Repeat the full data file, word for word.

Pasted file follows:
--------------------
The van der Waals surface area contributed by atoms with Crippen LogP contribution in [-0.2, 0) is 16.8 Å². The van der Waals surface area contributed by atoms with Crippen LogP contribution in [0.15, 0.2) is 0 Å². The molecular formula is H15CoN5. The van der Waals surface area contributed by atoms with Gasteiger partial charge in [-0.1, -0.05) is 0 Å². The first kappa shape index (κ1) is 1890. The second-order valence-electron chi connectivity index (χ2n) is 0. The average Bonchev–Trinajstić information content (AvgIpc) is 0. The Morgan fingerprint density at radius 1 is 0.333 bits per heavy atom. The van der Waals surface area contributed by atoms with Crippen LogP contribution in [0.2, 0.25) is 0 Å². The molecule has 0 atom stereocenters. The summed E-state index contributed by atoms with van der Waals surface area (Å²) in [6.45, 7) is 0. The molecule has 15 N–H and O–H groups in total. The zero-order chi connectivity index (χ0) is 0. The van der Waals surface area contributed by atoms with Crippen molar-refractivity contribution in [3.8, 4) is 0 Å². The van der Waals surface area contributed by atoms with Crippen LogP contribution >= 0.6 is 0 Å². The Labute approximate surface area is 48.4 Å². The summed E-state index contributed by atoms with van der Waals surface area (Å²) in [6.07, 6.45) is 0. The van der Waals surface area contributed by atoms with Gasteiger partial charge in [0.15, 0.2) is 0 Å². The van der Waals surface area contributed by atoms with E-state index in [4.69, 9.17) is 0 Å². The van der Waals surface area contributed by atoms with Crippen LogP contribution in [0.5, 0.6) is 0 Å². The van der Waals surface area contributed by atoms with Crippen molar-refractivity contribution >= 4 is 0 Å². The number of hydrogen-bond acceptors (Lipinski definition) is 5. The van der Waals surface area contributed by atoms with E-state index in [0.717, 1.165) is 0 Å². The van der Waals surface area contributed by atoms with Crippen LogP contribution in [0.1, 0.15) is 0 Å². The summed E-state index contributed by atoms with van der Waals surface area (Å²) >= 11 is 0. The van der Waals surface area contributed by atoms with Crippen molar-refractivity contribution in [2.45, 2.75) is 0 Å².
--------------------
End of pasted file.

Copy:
The van der Waals surface area contributed by atoms with Crippen LogP contribution in [-0.2, 0) is 16.8 Å². The van der Waals surface area contributed by atoms with Crippen LogP contribution in [0.15, 0.2) is 0 Å². The molecular formula is H15CoN5. The van der Waals surface area contributed by atoms with Gasteiger partial charge in [-0.1, -0.05) is 0 Å². The first kappa shape index (κ1) is 1890. The second-order valence-electron chi connectivity index (χ2n) is 0. The average Bonchev–Trinajstić information content (AvgIpc) is 0. The Morgan fingerprint density at radius 1 is 0.333 bits per heavy atom. The van der Waals surface area contributed by atoms with Crippen LogP contribution in [0.2, 0.25) is 0 Å². The molecule has 0 atom stereocenters. The summed E-state index contributed by atoms with van der Waals surface area (Å²) in [6.45, 7) is 0. The molecule has 15 N–H and O–H groups in total. The zero-order chi connectivity index (χ0) is 0. The van der Waals surface area contributed by atoms with Crippen molar-refractivity contribution in [3.8, 4) is 0 Å². The van der Waals surface area contributed by atoms with Crippen LogP contribution >= 0.6 is 0 Å². The Labute approximate surface area is 48.4 Å². The summed E-state index contributed by atoms with van der Waals surface area (Å²) in [6.07, 6.45) is 0. The van der Waals surface area contributed by atoms with Gasteiger partial charge in [0.15, 0.2) is 0 Å². The van der Waals surface area contributed by atoms with E-state index in [4.69, 9.17) is 0 Å². The van der Waals surface area contributed by atoms with Crippen LogP contribution in [0.5, 0.6) is 0 Å². The van der Waals surface area contributed by atoms with Crippen molar-refractivity contribution >= 4 is 0 Å². The number of hydrogen-bond acceptors (Lipinski definition) is 5. The van der Waals surface area contributed by atoms with E-state index in [0.717, 1.165) is 0 Å². The van der Waals surface area contributed by atoms with Crippen LogP contribution in [0.1, 0.15) is 0 Å². The summed E-state index contributed by atoms with van der Waals surface area (Å²) >= 11 is 0. The van der Waals surface area contributed by atoms with Crippen molar-refractivity contribution in [2.45, 2.75) is 0 Å².